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April 5, 2011 / rocksandgravel

An Interview with Adam Beyer

Adam Beyer is a name synonymous with techno, and has been a big influence on defining the genre since the early ’90s. He began working life in the Planet Rhythm store in his native Stockholm, and somehow came to working with the affiliated record label. Apparently, he says, “things just fell into place” as he was surrounded by like-minded creative individuals, which “makes it much easier to have your sound recognised if several of you are pushing for the same”. Back then, the Swedish techno scene was “new and blossoming” and “very exciting”. They used to go to secret warehouse parties in the outskirts of Stockholm, but not many people knew about them which added to the buzz of the underground.

So who inspired Adam Beyer to get into techno? “Mostly myself actually”. I guess you don’t get to his position by being modest. He does also pay credit to the “guy in the record store” (I’m sure you know who you are) since he helped him find the cool records. “I was DJing already and started to buy records before I actually started going to the parties. There were no techno superstars back in 1990.”

So Drumcode is his label, and it seems to be the authority on all that is good in techno, above and within the underground. The ethos of the label is pretty straightforward: keeping the DJ in mind, making every track playable, and no fillers. “I tend to pick music for the label with some sort of theme in mind – it might be something very subtle, but it makes the track special in one way or another. Drumcode as a label defines what the more popular side of the underground scene is all about: not too hard, not too trendy. It’s definitely not cheesey; just really good party techno that appeals to a wider audience.”

One thing they don’t do is compromise. When it comes to his own DJing and sound, he’s slightly more diverse and likes to play across all the dance music genres, but of course adapts it depending on where he plays. He wouldn’t describe himself as a perfectionist, (“that depends what defines one”) but goes on to ask, “what’s the point in not being satisfied in what you create and what you stand for?” So, yes I think he probably is. He admits he’s been rash with decisions in the past and lived to regret it, so these days he takes extra care to avoid such mistakes. I wonder: does he ever step back to take it all in? “I am just very happy to be able to live my dream and work in music”.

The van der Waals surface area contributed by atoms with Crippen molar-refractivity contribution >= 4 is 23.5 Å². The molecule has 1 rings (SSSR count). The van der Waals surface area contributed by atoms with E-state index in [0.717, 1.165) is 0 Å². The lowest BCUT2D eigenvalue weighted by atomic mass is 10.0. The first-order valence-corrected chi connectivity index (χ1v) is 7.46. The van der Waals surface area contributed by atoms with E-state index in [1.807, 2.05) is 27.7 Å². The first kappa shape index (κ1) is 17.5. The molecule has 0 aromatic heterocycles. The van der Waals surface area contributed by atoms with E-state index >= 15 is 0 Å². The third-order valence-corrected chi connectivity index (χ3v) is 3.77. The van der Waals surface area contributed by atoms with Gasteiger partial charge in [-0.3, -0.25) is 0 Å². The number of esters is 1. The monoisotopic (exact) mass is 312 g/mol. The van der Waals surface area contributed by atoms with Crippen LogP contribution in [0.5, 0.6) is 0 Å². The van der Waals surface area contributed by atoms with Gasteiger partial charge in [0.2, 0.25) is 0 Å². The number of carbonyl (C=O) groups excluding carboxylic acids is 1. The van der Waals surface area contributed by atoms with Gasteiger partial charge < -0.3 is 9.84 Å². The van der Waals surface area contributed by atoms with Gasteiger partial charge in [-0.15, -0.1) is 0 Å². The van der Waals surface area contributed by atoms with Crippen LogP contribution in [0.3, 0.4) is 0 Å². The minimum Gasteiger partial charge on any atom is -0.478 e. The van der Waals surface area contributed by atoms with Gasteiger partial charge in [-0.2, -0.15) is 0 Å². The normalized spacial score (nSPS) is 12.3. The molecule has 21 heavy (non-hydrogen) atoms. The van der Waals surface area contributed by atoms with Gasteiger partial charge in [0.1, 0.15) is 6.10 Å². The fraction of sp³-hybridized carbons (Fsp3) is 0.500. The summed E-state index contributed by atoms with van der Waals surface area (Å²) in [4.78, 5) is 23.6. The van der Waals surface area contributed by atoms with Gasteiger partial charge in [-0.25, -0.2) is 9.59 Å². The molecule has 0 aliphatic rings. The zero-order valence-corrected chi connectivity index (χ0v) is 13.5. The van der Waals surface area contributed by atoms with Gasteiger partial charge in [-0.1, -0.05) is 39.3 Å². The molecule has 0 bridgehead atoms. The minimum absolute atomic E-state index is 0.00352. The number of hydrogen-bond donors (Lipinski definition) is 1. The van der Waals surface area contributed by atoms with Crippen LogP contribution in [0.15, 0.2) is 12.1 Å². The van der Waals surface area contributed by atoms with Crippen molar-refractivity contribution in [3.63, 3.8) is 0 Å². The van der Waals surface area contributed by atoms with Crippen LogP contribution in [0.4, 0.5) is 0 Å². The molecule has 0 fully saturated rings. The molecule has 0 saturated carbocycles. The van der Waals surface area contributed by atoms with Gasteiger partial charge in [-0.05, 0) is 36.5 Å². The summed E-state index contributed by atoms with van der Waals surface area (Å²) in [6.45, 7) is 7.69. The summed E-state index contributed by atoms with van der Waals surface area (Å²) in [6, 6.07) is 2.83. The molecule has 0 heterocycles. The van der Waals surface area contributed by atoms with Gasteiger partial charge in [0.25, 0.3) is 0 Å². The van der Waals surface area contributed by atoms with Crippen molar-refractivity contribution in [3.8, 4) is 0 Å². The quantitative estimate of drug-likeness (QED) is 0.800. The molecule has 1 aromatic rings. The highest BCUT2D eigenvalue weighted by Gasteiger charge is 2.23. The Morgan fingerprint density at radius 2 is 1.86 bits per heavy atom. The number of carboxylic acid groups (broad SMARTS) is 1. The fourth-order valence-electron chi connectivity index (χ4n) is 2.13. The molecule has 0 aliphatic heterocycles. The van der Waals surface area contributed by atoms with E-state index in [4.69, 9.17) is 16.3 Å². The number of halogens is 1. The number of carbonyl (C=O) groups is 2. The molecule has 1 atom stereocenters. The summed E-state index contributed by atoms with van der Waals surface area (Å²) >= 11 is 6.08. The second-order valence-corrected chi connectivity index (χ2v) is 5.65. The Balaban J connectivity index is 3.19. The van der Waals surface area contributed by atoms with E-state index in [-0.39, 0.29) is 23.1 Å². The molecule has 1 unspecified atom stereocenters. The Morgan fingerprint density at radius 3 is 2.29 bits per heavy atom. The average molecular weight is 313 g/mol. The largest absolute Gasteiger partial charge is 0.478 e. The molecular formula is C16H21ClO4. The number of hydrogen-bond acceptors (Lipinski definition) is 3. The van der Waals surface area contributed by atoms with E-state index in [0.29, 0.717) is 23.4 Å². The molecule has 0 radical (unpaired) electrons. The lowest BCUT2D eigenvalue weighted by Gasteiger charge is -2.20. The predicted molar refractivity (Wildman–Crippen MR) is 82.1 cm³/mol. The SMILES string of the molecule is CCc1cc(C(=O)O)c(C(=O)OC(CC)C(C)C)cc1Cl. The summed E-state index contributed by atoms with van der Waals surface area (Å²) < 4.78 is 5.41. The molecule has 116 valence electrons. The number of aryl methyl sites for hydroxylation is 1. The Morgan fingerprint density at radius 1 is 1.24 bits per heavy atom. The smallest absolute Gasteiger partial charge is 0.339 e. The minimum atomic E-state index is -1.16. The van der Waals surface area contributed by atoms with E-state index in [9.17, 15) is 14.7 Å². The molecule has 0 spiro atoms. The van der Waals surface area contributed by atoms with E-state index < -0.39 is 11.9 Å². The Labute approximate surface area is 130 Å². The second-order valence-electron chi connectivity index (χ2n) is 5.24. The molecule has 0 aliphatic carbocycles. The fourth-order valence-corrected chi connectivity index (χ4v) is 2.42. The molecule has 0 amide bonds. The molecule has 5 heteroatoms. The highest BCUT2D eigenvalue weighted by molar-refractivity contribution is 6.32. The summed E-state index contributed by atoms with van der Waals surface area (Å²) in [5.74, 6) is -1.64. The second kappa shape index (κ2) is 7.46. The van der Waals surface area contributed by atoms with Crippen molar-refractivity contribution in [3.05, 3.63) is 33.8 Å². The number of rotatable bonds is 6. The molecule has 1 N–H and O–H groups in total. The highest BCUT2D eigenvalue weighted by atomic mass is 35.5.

Recent recruits to the label have included the likes of Nihad Tule, Nima Khak and Patrik Siech, but what exactly does Adam look for in new signings? “They all have their own distinctive sound, which is still quite raw. I can see the potential in them and they have a great chance now to develop and evolve.” In addition to Drumcode, he also runs sideline labels Truesoul, which is more open and allows artists to various genres along the electronic music spectrum, meaning the singles are usually “a bit deeper and clubbier”. Madeye is just for Adam and his collaborations. He uses it to explore techonology and takes influences from other genres like minimal and tech house; usually the tracks on Madeye are more complex in terms of their sound and arrangement.

It seems true in many music genres that trends come about in 20 year cycles, so is it a similar story in the world of techno? Are a lot of the features that characterised it back in the early ’90s coming back into effect now? “I think they’ve been back in for quite some time. There’s a lot of old school sounding techno being played by the likes of Ben Klock and the Berghain people for example. Not to mention the good old ride cymbal – finally back with a bang” (pun probably intended).

Highlights of the summer this year were Drumcode at Space, Ibiza; and the Drumcode arena at Sziget festival, Hungary. Saturday 25th September sees Adam bring Drumcode to Ewer Street car park, London to showcase the label in all its glory. Sharing the headline spot is Chris Liebing, as well as a host of fellow Drumcode label mates including Cari Lekebusch and Joel Mull- the who’s who in techno really. What should people expect? “A great show, hopefully. We’ve put a lot of effort into sound and visuals, and the line up is insane. A big night out basically!”

Catch Adam on his radio show at


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